You might think you’re being a nice person by not getting their hopes up or saving them from the application fee, but what a third party or what a fair housing investigator is going to see is discrimination because you’re discouraging someone based on their background or disability. So to protect yourself and protect your company, I think the best practice is to always invite people to apply and then see what happens and allow your screening process to make the decision.
Would a leasing consultant be in trouble if they told a prospect that public assistance disqualified them from applying for an apartment?
Yes, in many areas of this country, the leasing consultant would be because that conversation involves the source of income, and source of income is a very broad protected category. It’s essential to know how this should be handled in the area where your property is located. Training and using scenarios can help staff decide how to answer questions about the source of income truthfully and factually without discouraging someone from applying.
How should you handle a prospect with a dog that doesn’t meet your pet policy but claims that they have a letter from an online physician stating the dog is an ESA?
This is one of those conversations where you do have to be careful. First of all, you may not be talking to an actual applicant. You might be talking to a tester as this is a common question used to trip people up. So you want to be extra careful that you are correct in what you say. So first, make it clear that you do not accept certain dogs as pets based on your pet policy, but you do accept dogs who are assistants and, if needed, by a resident with a disability and verified via your reasonable accommodation process.
You can further state that whether the dog is going to be recognized by your property as an assistance animal is going to depend on what happens during the reasonable accommodation process and which paperwork will be provided when they apply. This is not the kind of thing that will be decided over the phone, and by clearly informing the caller of your process, they will have the information they need moving forward.
Are tenants allowed to post political signs at their living area during an election year?
The general rules are that if you permit residents to hang things in their windows, their apartment door, or patio, then you can’t determine what it is unless it’s considered extreme hate language. So it’ll depend on what your policies are, and your practices are as to whether someone can advertise the political party or individual politicians that they’re rooting for around their apartment.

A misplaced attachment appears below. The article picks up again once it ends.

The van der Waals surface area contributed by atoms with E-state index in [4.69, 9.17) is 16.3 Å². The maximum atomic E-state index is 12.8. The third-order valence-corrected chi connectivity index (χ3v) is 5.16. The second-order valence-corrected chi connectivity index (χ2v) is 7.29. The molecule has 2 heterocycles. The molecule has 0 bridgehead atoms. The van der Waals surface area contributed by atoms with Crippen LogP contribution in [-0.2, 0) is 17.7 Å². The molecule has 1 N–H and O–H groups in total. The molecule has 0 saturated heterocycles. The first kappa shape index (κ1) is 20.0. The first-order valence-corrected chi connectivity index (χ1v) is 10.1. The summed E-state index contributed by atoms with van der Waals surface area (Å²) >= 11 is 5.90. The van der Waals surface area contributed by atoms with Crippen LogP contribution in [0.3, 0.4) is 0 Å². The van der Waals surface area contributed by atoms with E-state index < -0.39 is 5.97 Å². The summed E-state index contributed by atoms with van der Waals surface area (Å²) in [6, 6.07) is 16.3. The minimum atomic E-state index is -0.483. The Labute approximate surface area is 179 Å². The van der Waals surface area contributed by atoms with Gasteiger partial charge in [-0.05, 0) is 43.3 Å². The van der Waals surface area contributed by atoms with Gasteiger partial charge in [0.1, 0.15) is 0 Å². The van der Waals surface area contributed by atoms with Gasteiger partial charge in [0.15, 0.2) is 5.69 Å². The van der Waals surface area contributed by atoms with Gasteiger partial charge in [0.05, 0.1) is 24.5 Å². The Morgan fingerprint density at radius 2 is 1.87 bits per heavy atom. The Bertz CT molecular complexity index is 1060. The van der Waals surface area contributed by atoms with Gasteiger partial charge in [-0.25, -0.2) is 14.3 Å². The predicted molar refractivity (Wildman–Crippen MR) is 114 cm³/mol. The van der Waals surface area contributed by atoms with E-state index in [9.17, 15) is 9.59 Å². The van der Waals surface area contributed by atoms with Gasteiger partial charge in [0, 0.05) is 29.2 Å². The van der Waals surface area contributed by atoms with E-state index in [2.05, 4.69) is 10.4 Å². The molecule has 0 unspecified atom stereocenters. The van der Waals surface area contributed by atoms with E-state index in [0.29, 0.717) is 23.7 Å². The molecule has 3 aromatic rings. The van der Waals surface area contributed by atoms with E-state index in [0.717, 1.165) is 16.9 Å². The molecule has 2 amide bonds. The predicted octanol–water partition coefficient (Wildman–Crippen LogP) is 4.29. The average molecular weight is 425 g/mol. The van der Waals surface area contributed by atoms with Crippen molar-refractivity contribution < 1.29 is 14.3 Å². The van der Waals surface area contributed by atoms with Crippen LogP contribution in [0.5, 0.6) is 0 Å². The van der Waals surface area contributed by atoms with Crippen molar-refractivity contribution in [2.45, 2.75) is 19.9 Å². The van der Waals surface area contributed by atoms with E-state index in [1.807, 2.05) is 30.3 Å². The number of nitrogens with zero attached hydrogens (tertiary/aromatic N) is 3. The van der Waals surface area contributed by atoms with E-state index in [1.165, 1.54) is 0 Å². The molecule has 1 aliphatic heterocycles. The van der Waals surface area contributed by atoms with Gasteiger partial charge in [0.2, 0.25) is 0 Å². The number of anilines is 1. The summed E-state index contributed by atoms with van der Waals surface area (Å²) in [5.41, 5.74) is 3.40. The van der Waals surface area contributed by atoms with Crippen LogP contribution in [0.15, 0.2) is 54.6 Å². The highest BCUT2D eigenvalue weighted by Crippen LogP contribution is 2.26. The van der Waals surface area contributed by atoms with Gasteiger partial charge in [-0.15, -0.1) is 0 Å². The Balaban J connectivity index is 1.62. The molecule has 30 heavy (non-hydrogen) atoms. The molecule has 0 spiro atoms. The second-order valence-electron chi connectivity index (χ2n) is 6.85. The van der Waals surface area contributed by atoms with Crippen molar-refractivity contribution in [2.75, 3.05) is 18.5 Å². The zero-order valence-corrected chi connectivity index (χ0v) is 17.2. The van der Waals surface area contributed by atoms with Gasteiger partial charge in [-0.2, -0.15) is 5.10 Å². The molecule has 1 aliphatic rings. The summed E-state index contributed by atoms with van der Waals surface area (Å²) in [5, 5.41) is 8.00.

Can I personally talk to my residents about my religion?
You know, that’s a very common concern and question. I invite you to present this to your own corporate attorney and see what they say. Generally, I would discourage that because it gives too much room for residents to accuse you of discriminating against them because they do not share your religious beliefs.
For example, let’s say you sit down and pray or share your beliefs with one of your residents. And six months later, they don’t pay their rent. And so, you have to start termination proceedings against them. You have now given them a reason to say: “No, it isn’t because I didn’t pay my rent because I know other people didn’t pay their rent, and they weren’t evicted immediately. I am being evicted because we are not of the same religion.”
When you share your religion openly with people in your workplace, you give them unnecessary reasons to use it against you. So I would suggest if you want to share your religion, you do it outside of the place where you work, and again, this is only because religion is a protected class under the fair housing act.
We understand how confusing this can be for people who are out there working with residents every day for their job. Here at FHI, we try to remind you of what the law requires of you as housing providers. And sometimes that isn’t very practical. Sometimes it doesn’t feel like it should be that way, but we’re not here to tell you what’s right or wrong. We’re just here to tell you what you need to be careful of to protect yourself as you do your job, to protect your community, to protect your companies from fair housing violations.
*The answers portrayed in this article/video are based on The Fair Housing Institute’s years of professional experience. They are general responses based on best practices. They do not replace legal advice and should not be used as such.